On Wednesday 25 June six British soldiers and 80 Iraqis were killed in during two ambushes south of Amara in southern Iraq. The press could not say who — Ba’ath Party militia or its Shia opponents — was involved. The US-UK “liberation” of Iraq has required a lot of heavy policing. It is now coming under fierce attack...
An unemployed workers’ group has been set up in Iraq. Here is their statement:
In the aftermath of the US devastating war on Iraq and on the following May Day, we, a group of activists in the labour movement, have founded the Union of the Unemployed in Iraq-UUI. Our decision to form this union was an essential response to the extraordinary circumstances in which Iraq has gone through.
Thirteen years of economic sanctions as well as the dominance of the Ba’ath regime have had its greatest impact on imposing the minimum standards of living, the most inhuman working conditions, and a large-scale unemployment on the masses of workers.
The Anglo-American war, which ended with the occupation of Iraq, has pushed further up the unemployment rates to dreadful levels. Most of the industrial and service facilities and institutions were rendered out of service and thousands of factories and smaller workshops have closed their doors either due to lack of water and electricity, or due to lack of security. Rumours are widely being spread around that the US is thinking of privatising the public sector. This clearly means an increase in unemployment among workers. Millions of workers are out of work with absolutely no means of earning a living, threatened with hunger while the food ration, distributed by the previous regime is rapidly running out.
We have formed our union to bring all unemployed workers together and to push forward their basic demands. The Union of the Unemployed in Iraq has currently around 15,000 members across the country, with centres in three major cities: Baghdad, Kirkuk and Nasiriya. Since founding our union we have organised weekly demonstrations to draw the attentions of the occupying forces to our status and conditions, but there has been no response to our demands so far. Our demands could be summarised: either Jobs or Unemployment Insurance. We also demand: emergency allowances to all unemployed and full payments to all those who lost their jobs because of war.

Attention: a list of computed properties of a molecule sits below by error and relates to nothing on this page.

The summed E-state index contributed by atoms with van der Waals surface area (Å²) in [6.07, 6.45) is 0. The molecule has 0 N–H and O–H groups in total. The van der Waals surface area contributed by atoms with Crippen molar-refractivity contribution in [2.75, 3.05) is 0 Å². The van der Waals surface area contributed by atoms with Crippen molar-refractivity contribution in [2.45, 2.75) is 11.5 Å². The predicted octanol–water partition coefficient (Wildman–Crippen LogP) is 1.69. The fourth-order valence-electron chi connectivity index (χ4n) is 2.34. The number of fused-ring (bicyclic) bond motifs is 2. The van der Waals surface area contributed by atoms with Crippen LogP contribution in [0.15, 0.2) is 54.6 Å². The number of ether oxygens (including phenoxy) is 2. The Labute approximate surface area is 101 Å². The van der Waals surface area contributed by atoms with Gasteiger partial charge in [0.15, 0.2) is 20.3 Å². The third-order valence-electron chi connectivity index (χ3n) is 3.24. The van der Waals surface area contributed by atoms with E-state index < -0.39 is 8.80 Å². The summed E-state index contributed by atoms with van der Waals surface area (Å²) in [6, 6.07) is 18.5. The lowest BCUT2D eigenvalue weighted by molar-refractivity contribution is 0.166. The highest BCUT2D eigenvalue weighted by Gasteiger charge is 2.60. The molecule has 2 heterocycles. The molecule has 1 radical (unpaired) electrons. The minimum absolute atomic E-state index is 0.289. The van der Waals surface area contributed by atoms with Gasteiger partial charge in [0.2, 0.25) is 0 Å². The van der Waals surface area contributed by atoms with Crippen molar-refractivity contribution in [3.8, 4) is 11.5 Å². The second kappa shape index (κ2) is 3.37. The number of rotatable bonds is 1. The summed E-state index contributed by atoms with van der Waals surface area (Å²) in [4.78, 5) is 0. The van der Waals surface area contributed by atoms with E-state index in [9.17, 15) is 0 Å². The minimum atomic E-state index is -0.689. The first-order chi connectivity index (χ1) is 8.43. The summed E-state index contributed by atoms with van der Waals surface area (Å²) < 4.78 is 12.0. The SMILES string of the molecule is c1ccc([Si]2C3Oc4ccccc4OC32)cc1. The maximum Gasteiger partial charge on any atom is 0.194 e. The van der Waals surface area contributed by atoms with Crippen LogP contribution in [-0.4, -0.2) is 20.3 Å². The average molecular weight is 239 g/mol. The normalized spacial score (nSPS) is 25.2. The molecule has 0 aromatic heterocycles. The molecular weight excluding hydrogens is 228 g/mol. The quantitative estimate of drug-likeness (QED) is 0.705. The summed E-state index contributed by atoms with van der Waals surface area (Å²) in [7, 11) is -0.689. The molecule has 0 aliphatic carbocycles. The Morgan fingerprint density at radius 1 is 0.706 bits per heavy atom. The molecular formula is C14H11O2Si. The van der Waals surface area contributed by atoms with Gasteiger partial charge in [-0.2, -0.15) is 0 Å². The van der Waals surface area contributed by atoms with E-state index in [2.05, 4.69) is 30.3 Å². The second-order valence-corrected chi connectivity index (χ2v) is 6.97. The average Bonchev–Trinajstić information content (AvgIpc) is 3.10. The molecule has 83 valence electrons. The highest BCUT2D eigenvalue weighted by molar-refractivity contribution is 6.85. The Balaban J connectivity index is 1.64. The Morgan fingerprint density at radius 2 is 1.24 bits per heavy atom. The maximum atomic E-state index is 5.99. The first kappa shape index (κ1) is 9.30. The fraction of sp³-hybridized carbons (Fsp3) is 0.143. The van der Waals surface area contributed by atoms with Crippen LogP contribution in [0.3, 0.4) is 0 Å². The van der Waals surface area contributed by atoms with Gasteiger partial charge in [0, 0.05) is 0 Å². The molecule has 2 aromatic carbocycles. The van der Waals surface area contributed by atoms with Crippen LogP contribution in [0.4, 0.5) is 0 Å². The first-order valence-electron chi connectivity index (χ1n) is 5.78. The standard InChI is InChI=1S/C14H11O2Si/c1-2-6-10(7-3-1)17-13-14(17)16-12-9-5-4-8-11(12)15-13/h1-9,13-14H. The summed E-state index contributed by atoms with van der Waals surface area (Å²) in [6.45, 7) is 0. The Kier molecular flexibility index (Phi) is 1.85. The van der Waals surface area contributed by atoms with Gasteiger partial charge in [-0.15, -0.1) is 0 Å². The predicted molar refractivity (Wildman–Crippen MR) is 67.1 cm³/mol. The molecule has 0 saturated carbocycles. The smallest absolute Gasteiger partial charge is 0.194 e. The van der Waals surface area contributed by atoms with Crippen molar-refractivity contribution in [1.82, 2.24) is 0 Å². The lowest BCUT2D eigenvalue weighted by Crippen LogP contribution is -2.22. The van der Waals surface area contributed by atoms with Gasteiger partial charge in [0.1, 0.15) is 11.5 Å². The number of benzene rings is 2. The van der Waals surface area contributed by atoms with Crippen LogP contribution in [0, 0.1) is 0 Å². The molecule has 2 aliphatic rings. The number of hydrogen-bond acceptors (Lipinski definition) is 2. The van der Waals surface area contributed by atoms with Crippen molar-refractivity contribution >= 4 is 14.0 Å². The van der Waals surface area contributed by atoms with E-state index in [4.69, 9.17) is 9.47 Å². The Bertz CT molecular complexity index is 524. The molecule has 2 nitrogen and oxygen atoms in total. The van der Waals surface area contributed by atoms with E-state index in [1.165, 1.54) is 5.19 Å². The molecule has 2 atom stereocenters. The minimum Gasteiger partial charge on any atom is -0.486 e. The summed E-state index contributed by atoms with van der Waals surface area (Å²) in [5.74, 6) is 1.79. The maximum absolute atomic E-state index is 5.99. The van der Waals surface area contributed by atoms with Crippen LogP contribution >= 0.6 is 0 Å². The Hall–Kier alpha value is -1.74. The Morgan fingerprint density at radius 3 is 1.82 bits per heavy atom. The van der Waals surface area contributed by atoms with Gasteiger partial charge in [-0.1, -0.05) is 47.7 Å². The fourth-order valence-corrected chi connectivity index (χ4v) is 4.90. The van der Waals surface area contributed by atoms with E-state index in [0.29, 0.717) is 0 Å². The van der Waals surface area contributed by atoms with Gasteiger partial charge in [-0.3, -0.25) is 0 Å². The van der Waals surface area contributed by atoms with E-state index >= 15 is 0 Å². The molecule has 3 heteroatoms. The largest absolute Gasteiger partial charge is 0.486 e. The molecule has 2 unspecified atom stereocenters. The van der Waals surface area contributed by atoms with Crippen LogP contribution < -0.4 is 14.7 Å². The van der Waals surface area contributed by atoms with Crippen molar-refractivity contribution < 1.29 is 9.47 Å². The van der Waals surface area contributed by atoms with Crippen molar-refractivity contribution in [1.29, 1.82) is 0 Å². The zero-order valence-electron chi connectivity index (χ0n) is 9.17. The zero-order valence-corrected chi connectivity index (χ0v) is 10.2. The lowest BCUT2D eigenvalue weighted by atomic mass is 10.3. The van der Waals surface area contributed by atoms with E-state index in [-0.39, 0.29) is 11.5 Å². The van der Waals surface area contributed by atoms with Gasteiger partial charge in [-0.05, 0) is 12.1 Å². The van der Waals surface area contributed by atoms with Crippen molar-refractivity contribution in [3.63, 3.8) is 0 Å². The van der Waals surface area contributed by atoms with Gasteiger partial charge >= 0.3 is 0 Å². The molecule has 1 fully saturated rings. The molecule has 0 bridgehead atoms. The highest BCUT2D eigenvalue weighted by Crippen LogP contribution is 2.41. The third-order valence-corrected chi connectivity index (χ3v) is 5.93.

Since May 24th, 2003, we have been in continuous negotiations with the US Civil Administration, in vain. They are clearly postponing and manoeuvring.
Our union has decided to organise a big demonstration across Iraq on Thursday 3 July, 2003. We, therefore, entreat you to support us in our demands. You could express your solidarity with us either through organising protesting rallies or demonstrations or holding big protesting gatherings on the day of our demonstration, in front of those authorities that are responsible for our current situation i.e. the British and the American authorities. You could also send us letters of solidarity to our union and letters of protest to the US and British consulates and embassies in your countries.
We call on the workers of the US and Britain in particular to raise their voices against their governments which deny us our simplest demands.
Your solidarity with us will certainly reinforce the impact of our protests to compel the occupation forces in Iraq to submit to our demands.
Issam Shukri, International Relations Coordinator
- Union of the Unemployed in Iraq (UUI), Bab Al-Sharki, Al Rasheed St., Old Labour Union Bldg. Baghdad, Iraq. Email: firstname.lastname@example.org
Iraqi Women’s League
The Iraqi Women’s League has published an open appeal which they want women’s organisations in the UK to support. They demand such things as: “Food and safe water must urgently be provided. This should be given not to heads of household who are often men, but directly to each individual, including women, the primary carers. Priority must be given to breastfeeding mothers. Baby milk formula must not be provided in aid packages as it may result in the illness and death of babies due to polluted drinking water... The systematic harassment and assault on the civilian population by the occupying forces at military checkpoints, including the humiliating searches of Iraqi women by US and UK male soldiers must stop”.
A full copy can be got from: Iraqi Women’s League, 155 King’s Cross Road, WC1X 9BN. Tel: 0207 278 5629. Fax: 020 7833 3970. Email: email@example.com